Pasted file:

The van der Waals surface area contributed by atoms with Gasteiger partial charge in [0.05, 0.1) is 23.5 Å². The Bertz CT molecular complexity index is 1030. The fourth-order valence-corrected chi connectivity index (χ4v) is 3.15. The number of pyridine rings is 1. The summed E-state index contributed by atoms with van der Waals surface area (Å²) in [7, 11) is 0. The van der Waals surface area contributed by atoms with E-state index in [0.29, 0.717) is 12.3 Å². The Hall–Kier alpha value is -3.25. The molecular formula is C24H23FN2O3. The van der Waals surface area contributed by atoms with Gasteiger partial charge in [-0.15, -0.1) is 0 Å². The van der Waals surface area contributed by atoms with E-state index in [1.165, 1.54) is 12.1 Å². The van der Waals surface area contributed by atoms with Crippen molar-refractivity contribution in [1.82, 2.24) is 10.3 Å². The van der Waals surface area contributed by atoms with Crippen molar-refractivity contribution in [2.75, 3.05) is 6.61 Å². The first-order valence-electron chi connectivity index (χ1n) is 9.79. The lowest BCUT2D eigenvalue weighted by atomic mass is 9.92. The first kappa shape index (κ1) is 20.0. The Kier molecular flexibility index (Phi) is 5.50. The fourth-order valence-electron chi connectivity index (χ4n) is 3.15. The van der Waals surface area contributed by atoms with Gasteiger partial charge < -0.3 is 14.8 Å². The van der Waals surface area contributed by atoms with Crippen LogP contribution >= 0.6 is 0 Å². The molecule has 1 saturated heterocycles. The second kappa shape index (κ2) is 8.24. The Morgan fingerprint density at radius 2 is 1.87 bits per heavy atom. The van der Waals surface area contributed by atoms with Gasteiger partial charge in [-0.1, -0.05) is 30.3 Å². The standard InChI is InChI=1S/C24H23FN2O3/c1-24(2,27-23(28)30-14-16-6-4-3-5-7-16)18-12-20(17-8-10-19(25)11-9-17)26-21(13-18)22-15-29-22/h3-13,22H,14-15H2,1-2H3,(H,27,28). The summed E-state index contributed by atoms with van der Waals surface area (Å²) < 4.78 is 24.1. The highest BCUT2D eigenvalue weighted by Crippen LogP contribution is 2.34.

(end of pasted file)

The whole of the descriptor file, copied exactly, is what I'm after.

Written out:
The van der Waals surface area contributed by atoms with Gasteiger partial charge in [0.05, 0.1) is 23.5 Å². The Bertz CT molecular complexity index is 1030. The fourth-order valence-corrected chi connectivity index (χ4v) is 3.15. The number of pyridine rings is 1. The summed E-state index contributed by atoms with van der Waals surface area (Å²) in [7, 11) is 0. The van der Waals surface area contributed by atoms with E-state index in [0.29, 0.717) is 12.3 Å². The Hall–Kier alpha value is -3.25. The molecular formula is C24H23FN2O3. The van der Waals surface area contributed by atoms with Gasteiger partial charge in [-0.15, -0.1) is 0 Å². The van der Waals surface area contributed by atoms with E-state index in [1.165, 1.54) is 12.1 Å². The van der Waals surface area contributed by atoms with Crippen molar-refractivity contribution in [1.82, 2.24) is 10.3 Å². The van der Waals surface area contributed by atoms with Crippen molar-refractivity contribution in [2.75, 3.05) is 6.61 Å². The first-order valence-electron chi connectivity index (χ1n) is 9.79. The lowest BCUT2D eigenvalue weighted by atomic mass is 9.92. The first kappa shape index (κ1) is 20.0. The Kier molecular flexibility index (Phi) is 5.50. The fourth-order valence-electron chi connectivity index (χ4n) is 3.15. The van der Waals surface area contributed by atoms with Gasteiger partial charge < -0.3 is 14.8 Å². The van der Waals surface area contributed by atoms with Crippen LogP contribution >= 0.6 is 0 Å². The molecule has 1 saturated heterocycles. The second kappa shape index (κ2) is 8.24. The Morgan fingerprint density at radius 2 is 1.87 bits per heavy atom. The van der Waals surface area contributed by atoms with Gasteiger partial charge in [-0.1, -0.05) is 30.3 Å². The standard InChI is InChI=1S/C24H23FN2O3/c1-24(2,27-23(28)30-14-16-6-4-3-5-7-16)18-12-20(17-8-10-19(25)11-9-17)26-21(13-18)22-15-29-22/h3-13,22H,14-15H2,1-2H3,(H,27,28). The summed E-state index contributed by atoms with van der Waals surface area (Å²) < 4.78 is 24.1. The highest BCUT2D eigenvalue weighted by Crippen LogP contribution is 2.34.